Gemini-Powered ‘Ask Photos’ Brings an AI Assistant to Google Photos

A smartphone screen displaying the Google Photos app with a virtual assistant named Gemini. The assistant greets "Elisa" and asks, "What can I help you with?" Text next to the phone reads, "Google Photos Ask Photos with Gemini.

Google Photos took the spotlight at the opening of the tech company’s I/O keynote, complete with a big AI-powered update.

“Ask Photos” is a new feature fueled by Gemini, Google’s large language model. It’s centered around making the app easier to use, all thanks to the power of AI. It was one of the tech giant’s better examples of how investments in Gemini can make life easier in meaningful ways.

“Over 6 billion photos are uploaded every day to Google Photos,” the company said in a release. “As people’s galleries grow, finding what you need can lead to scrolling through pages of photos and videos — even if you have the right combination of keywords.”

A smartphone screen displays a message conversation. The first message asks for past birthday party themes for Lena. The response lists themes from the 3rd to the 6th birthday. Below the messages, there are photos of birthday celebrations featuring decorations and banners.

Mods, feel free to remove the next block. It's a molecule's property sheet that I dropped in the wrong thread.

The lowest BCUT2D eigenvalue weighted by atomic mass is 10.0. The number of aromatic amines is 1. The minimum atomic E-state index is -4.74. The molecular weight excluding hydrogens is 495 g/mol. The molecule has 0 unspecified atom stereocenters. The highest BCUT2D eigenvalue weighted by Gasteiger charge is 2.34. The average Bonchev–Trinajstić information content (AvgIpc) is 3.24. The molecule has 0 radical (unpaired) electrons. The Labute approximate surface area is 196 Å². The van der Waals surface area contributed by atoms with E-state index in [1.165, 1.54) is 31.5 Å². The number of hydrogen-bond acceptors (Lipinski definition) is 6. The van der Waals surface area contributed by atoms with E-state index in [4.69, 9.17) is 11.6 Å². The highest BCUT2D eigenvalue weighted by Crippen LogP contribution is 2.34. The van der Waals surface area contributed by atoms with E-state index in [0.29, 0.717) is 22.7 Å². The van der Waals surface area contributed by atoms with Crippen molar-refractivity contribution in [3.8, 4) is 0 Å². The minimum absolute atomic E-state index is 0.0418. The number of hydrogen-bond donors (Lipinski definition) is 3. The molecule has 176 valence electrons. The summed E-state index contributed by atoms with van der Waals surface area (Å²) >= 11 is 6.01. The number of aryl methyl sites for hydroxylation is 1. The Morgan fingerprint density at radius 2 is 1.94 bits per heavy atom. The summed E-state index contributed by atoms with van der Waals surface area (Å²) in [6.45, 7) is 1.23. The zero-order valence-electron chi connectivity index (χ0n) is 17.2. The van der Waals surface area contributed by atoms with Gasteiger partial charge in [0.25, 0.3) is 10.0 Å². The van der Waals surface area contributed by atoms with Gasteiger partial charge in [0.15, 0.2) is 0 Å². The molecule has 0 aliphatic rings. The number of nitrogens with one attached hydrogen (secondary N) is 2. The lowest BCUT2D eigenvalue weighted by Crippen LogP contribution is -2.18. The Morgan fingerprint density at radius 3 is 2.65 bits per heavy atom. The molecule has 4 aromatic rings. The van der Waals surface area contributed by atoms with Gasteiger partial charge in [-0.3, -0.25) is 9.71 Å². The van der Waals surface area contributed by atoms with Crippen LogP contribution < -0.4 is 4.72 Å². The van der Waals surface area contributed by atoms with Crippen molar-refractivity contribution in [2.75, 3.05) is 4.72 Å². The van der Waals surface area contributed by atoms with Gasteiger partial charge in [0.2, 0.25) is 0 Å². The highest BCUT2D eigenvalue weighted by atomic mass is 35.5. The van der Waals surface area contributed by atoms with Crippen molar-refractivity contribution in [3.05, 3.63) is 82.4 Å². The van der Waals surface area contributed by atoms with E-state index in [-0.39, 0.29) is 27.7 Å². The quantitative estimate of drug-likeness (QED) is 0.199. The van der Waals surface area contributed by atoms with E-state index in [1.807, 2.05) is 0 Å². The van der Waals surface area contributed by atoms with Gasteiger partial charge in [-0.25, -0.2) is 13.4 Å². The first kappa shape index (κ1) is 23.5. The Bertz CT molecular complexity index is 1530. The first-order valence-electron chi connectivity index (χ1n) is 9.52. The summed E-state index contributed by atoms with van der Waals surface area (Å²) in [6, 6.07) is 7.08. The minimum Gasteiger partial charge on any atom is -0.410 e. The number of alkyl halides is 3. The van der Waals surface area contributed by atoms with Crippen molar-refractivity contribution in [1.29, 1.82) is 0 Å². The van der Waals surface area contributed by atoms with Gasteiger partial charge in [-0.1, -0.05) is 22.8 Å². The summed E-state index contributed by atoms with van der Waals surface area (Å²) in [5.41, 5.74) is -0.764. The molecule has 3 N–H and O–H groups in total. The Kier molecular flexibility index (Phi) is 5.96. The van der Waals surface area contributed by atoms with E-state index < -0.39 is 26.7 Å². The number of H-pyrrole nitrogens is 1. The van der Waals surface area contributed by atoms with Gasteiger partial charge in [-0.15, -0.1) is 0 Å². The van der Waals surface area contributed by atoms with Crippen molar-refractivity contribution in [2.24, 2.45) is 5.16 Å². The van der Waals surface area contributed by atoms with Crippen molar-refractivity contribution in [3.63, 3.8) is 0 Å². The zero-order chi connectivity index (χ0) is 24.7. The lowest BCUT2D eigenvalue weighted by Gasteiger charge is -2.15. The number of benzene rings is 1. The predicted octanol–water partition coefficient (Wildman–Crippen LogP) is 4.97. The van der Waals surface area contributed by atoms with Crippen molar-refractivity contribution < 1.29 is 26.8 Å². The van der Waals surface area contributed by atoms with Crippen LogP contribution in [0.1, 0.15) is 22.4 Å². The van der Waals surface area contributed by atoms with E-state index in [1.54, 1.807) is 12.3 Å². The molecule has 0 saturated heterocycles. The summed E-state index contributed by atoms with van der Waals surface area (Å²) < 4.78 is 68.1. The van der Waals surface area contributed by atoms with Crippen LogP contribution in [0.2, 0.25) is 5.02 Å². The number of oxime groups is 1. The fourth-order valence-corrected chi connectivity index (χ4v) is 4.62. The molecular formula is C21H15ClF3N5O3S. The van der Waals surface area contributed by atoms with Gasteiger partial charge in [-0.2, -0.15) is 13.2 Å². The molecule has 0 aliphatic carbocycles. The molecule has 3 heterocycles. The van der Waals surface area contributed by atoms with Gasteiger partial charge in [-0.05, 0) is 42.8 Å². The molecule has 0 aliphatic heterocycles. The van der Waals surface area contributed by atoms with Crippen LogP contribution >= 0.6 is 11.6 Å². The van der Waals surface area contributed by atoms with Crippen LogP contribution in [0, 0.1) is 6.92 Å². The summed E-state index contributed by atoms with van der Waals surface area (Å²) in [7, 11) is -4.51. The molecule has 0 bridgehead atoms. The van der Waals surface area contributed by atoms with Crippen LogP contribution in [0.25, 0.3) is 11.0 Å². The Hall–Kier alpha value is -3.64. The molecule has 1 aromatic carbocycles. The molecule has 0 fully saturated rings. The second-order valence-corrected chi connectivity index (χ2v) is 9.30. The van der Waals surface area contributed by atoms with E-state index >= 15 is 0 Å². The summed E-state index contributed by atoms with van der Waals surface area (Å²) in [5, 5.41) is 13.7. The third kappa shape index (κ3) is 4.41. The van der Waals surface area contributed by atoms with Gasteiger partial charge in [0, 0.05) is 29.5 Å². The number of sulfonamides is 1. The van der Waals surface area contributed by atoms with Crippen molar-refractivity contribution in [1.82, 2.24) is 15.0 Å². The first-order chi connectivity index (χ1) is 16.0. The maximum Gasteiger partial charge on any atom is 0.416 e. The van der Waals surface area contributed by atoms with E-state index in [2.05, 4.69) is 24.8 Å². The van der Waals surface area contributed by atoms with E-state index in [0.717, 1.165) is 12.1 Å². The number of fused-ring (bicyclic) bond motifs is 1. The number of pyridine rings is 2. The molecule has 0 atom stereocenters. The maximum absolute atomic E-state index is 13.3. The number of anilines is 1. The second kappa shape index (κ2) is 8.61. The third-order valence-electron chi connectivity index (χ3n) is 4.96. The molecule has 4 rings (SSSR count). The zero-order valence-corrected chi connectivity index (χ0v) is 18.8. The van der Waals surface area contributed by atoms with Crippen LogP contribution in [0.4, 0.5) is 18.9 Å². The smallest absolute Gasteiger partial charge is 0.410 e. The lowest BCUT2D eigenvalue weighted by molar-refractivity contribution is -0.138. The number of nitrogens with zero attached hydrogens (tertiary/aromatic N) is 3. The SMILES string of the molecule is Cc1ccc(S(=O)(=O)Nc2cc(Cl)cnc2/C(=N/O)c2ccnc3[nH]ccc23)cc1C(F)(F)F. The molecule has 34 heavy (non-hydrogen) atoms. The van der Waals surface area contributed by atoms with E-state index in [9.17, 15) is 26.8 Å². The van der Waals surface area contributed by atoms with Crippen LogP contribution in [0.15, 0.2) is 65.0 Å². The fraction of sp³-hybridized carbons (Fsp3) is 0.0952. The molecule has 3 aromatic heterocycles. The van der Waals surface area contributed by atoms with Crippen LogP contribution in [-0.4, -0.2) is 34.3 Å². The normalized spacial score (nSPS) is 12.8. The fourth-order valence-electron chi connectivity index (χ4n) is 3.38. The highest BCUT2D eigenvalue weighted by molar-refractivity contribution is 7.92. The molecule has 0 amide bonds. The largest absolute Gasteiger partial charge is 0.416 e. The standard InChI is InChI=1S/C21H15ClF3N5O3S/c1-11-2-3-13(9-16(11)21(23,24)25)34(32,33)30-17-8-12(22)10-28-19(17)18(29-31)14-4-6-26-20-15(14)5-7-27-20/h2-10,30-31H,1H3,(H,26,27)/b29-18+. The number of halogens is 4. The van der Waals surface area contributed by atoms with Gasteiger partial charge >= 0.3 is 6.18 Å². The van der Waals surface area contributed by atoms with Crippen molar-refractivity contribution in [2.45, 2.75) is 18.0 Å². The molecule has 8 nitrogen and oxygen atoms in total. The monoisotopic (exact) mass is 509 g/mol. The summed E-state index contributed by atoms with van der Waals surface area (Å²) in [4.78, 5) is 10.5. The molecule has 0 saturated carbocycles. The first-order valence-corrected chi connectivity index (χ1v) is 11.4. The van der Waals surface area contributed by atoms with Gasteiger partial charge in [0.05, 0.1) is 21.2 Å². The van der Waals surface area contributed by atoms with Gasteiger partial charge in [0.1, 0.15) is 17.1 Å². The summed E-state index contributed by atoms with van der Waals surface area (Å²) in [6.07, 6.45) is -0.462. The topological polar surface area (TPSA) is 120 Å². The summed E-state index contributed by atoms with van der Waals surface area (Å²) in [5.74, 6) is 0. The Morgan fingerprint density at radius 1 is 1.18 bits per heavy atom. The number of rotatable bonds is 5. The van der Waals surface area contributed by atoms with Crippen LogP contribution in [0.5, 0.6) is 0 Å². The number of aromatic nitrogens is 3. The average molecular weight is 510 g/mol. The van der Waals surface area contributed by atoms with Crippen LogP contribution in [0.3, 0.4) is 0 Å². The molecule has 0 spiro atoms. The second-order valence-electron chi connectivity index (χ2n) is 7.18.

With Ask Photos, users can submit various queries. Some examples Google gives include “Show me the best photo from each national park I’ve visited,” or “What themes have we had for Lena’s birthday parties.” The idea is to let users search their library beyond relying on keywords, dates, or location details.

“Ask Photos understands your query, and then forms a plan to find the answer,” Google explains in a release. “It issues a sophisticated search on your behalf, identifying not only relevant keywords, like places, people and dates, but also natural language concepts like ‘themed birthday party.'”

A smartphone screen displaying the Google Photos app interface. It welcomes the user, Jamie, with the message, "What can I help you with?" Below, there is a search bar and four navigation icons labeled Photos, Memories, Library, and Ask.

From there, “Gemini’s multimodal capabilities” help it analyze photos, determining how to respond helpfully.

It’s a step up from the existing keyword searches many photo apps are capable of today, and it allows users to ask more naturally rather than trying to contort language just the right way. It’s also undoubtedly interesting to see Google offer an example prompt using subjective language like asking for the “best” photo.

Google further noted that users’ data from Google Photos isn’t used in ads and that the company doesn’t “train any generative AI product outside of Google Photos on this personal data.” That, along with the “conversations” users have while using Ask Photos, is not reviewed “except in rare cases to address abuse or harm,” the tech giant added.

Ask Photos will roll out “in the coming months,” but no further timeline information was released. Google did note that it plans to add more features and capabilities, so there’s plenty for Google Photos users to wait for.

Image credits: Google